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Monday, March 15, 2010

Review: Butch Walker And The Black Widows - I Liked It Better When You Had No Heart

Butch Walker And The Black Widows - I Liked It Better When You Had No Heart
2010, One Haven Music

Butch Walker has had his share of success over the years, as guitarist for GangStar and particularly the Marvelous 3, Walker has known success as a performer. As a songwriter and producer for artists such as Weezer and Pink, Walker's songs have gone on to even greater success. More recently, Walker became a father, turned 40 and lost his home and recording masters. At this crossroads, Walker's songwriting has suddenly taken a more philosophical turn. Butch Walker's latest album, I Liked It Better When You Had No Heart offers up some of his most mature and prescient songwriting to date. While the title perhaps anticipates the response of some longtime fans to Walker's transition into the next stage of his life as a musician, anyone who has followed him any length of time knows that Walker's worldview isn't so much changed as broadened.

Walker's opens with the enigmatic "Trash Day", a scene in music as it were, taking in vignettes of everyday life in song. It's a unique and brave opening, working as much on its audacity as its veracity and pure musicality. "Pretty Melody" is a post-modern love story in song; a "how we got here" tune that is memorable both in lyrics and melody. Walker shows how he can pick moments of beauty out of thin air on "Don't You Think Someone Should Take You Home". The sentiment is pretty straight forward in the context of the song, and the arrangement is as close to "perfect" as you'll find. "Canadian Ten" is a melancholy look at a lost night that seems to glorify the fact that he can't remember what happened. The tone of the song reflects more of a lonely emptiness in the fact however, and the melody is reminiscent of some of Paul McCartney's more esoteric material.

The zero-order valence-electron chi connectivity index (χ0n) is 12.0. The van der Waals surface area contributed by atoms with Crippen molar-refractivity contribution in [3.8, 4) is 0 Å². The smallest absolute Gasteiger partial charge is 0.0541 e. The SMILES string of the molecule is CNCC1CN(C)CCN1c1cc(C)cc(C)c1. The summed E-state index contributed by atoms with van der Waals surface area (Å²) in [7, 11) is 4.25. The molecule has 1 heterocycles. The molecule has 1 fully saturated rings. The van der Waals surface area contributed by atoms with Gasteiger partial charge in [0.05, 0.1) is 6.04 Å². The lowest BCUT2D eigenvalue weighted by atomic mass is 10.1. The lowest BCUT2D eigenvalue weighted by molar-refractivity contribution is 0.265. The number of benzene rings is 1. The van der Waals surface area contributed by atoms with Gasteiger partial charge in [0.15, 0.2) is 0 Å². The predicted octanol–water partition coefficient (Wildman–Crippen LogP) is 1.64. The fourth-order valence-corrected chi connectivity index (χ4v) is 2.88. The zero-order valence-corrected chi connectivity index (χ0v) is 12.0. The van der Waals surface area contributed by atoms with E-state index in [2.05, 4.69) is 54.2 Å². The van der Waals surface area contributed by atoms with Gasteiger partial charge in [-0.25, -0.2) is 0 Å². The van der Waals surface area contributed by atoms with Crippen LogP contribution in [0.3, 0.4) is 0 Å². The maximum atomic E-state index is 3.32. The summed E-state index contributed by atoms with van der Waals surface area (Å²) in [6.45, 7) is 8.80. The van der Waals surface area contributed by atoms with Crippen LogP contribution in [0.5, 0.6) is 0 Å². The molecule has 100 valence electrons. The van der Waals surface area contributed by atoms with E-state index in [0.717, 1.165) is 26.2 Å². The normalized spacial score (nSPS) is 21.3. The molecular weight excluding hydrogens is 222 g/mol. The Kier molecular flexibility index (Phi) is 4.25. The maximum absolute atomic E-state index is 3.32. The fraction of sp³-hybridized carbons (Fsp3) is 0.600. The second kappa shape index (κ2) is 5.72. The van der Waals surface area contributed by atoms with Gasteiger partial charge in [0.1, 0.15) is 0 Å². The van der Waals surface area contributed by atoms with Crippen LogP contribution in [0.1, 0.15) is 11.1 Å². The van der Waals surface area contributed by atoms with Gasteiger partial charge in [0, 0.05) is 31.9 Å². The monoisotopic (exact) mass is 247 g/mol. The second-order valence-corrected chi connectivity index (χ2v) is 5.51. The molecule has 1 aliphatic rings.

Walker gets symphonic in scope on "Temporary Title", a wonderfully dense mix of voices and instrumentation with a dashing melody and vital pop feel. "She Likes Hair Bands" is one of those songs that are great for late in the set when the alcohol is flowing freely and everyone is ready to sing along. The cadence of the chorus is unforgettable. "House Of Cards" displays a distinctive post-Beatles pop sensibility and is one of the catchiest tunes on the disc (this is not said lightly). Walker saves the best two tunes for last. "Days/Months/Years" is a delightful old school rock n roll tune about trying to get over a relationship in truly dysfunctional fashion. It's sort of a "Weird Al" meets George Thorogood moment that's unforgettable. Walker says goodnight we "Be Good Until Then", a tune you can imagine he wrote for his newborn child. Some may take issue with some of the particular statements in the song given the intended audience, but the songwriting is absolutely amazing. Wonderfully direct and apropos based on his life experience, Butch Walker thoroughly outdoes himself with "Be Good Until Then". This is a classic.

Music is a funny business. Some musicians find a way to hit once and spend their whole lives trying to claw back to that moment of glory. Guys like Butch Walker never fully embrace the glory, but continue to find themselves dancing on the edges of its spotlight. In Walker's case it's because an amazing talent as a songwriter. Walker has always had the ability to craft amazing pop songs, but as he begins to seriously mature as a songwriter; those raw talents he's brandished all these years are blossoming into something approaching genius. I Liked It Better When You Had No Heart may be a tongue in cheek title, but there's no joking about how good Butch Walker's latest work is.

Rating: 4.5 Stars (Out of 5)

You can learn more about Butch Walker at or You can purchase I Liked It Better When You Had No Heart as either a CD or Download from

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